Two Rhinebeck Houses Reflect Opposing Political Views in 1860
By Bill Jeffway
A study of two houses across the street from each other in Rhinebeck, and the politics of their owners, is a study in the politics of our early republic in the run-up to the Civil War and the split in the north within the Protestant White establishment. Their opposing involvement in the 1860 US Presidential election, and some local actions and words of Abraham Lincoln, offer insight into the divisions in the country, and Lincoln’s “team of rivals” approach to reconciliation.
Although in 1860 Ambrose Wager was living north of Rhinebeck Village on Montgomery Street in a house that stands today (see photo), he is best known for his Second Empire house on West Market Street that was constructed in 1874. Slightly younger than Darling, Wager built the monumental West Market Street house at the peak of his life’s achievement, as was the case with Darling when he built his West Market street house in the 1850s.
From Era of Good Feelings to Civil War in a Generation
Local newspapers in Dutchess County, and around the country in 1817 were describing what they saw as an Era of Good Feelings in the country where political divisions were put aside. The name and concept took hold, and the era is seen by historians as aligned to the Presidency of James Monroe, from 1817 to 1825. But in little more than a generation, between 1861 and 1865, the Civil War caused the deaths of 2% of the US population, the equivalent of 7 million people today.
Nathan Darling chose Hudson River Bracketed Style
Nathan Darling had built the house that stands today on the north side of Market Street by 1858 in a classic, local style described as Hudson River Bracketed by the local architect of national influence Alexander Jackson Davis. It was a style designed by Davis that could be embraced and executed by the average working class, as well as the elite, and everyone in-between. Although never a political candidate, the 1860 Federal census description of his occupation as “politician” is appropriate given the path he took to become a “wide-awake” leader of the Republican party.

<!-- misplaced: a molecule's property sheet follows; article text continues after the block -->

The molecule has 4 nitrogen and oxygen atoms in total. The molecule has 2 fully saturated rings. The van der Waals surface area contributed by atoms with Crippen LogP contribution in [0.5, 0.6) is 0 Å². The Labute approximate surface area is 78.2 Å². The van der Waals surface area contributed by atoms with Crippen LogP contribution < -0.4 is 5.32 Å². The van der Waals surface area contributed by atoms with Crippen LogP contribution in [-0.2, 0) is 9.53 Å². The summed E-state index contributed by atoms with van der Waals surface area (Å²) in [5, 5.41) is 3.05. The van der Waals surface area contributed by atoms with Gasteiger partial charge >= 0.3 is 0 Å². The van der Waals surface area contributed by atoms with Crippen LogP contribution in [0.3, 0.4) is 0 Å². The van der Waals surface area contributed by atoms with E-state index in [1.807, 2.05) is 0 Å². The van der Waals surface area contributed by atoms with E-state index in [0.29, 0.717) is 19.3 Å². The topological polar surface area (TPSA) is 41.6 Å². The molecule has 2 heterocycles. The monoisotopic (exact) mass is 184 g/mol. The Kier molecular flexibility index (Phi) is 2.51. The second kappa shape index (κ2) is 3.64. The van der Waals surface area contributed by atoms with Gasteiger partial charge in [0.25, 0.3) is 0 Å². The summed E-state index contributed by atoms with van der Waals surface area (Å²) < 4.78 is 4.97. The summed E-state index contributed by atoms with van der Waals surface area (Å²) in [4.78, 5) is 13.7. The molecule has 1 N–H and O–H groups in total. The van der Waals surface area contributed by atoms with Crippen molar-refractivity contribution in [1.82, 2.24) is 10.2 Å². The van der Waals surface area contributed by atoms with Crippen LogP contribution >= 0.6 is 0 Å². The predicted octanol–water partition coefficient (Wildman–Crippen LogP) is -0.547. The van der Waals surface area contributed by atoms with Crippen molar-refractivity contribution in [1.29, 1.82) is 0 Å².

Ambrose Wager chose Second Empire Style
On the south side of West Market Street stands the home of Ambrose Wager, an imposing Second Empire style home reaching back to Napoleonic France for inspiration built in 1874. Its imposing grandeur and connotations of Empire give it an immovable feeling. Wager’s 1883 obituary describes him as a steadfast and unwavering “Democrat of the old school.” The Democratic Party of that time was associated with a more permissive approach to slavery and its expansion. Wager was the 1860 candidate for Congress for the Democrats.
Darling was active in politics all his life. In that transitional period between the era of good feelings and the Civil War, he got involved in a wide array of political movements that splintered and coalesced and splintered and coalesced again. The names of the political movements at the time give us a sense: the Locofoco’s, the Hindoo party, the Barnburners, the Know Nothings, the Free-soilers, the Native American party (referring to European Americans born in this country), the Hard and Soft Democrats.
That splintering started to recede as the newly formed Republican Party emerged in 1854, a party with anti-slavery sentiments. By the 1860 Presidential election the Republican party had matured and Lincoln emerged as the party leader. Going further, however, within this movement, there emerged locally and all across the north, the most visible agitators for Lincoln who became known as the Wide-Awakes. The name was meant to reflect the depth of their commitment, and the level of energy they brought to the cause. Given the nimbleness of Darling’s prior political maneuvers, it is not surprising he became the visible leader of that movement in northern Dutchess County.